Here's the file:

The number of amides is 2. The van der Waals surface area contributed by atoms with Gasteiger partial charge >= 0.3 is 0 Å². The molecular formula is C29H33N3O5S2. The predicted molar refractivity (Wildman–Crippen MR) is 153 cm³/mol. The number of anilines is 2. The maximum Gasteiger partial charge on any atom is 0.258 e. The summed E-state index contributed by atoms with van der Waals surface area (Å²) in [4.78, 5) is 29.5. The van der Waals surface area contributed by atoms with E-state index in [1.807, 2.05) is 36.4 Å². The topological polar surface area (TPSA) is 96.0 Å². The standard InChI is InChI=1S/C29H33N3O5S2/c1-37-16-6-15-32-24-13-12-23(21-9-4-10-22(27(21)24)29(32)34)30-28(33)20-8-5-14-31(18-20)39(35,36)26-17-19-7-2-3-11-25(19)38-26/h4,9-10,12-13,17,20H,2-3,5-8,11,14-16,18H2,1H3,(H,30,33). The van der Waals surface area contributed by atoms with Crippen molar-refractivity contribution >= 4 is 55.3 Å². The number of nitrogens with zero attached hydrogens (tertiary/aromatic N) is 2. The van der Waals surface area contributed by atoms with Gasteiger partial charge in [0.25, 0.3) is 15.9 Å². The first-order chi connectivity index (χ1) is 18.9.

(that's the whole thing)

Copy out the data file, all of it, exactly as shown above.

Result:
The number of amides is 2. The van der Waals surface area contributed by atoms with Gasteiger partial charge >= 0.3 is 0 Å². The molecular formula is C29H33N3O5S2. The predicted molar refractivity (Wildman–Crippen MR) is 153 cm³/mol. The number of anilines is 2. The maximum Gasteiger partial charge on any atom is 0.258 e. The summed E-state index contributed by atoms with van der Waals surface area (Å²) in [4.78, 5) is 29.5. The van der Waals surface area contributed by atoms with E-state index in [1.807, 2.05) is 36.4 Å². The topological polar surface area (TPSA) is 96.0 Å². The standard InChI is InChI=1S/C29H33N3O5S2/c1-37-16-6-15-32-24-13-12-23(21-9-4-10-22(27(21)24)29(32)34)30-28(33)20-8-5-14-31(18-20)39(35,36)26-17-19-7-2-3-11-25(19)38-26/h4,9-10,12-13,17,20H,2-3,5-8,11,14-16,18H2,1H3,(H,30,33). The van der Waals surface area contributed by atoms with Crippen molar-refractivity contribution >= 4 is 55.3 Å². The number of nitrogens with zero attached hydrogens (tertiary/aromatic N) is 2. The van der Waals surface area contributed by atoms with Gasteiger partial charge in [0.25, 0.3) is 15.9 Å². The first-order chi connectivity index (χ1) is 18.9.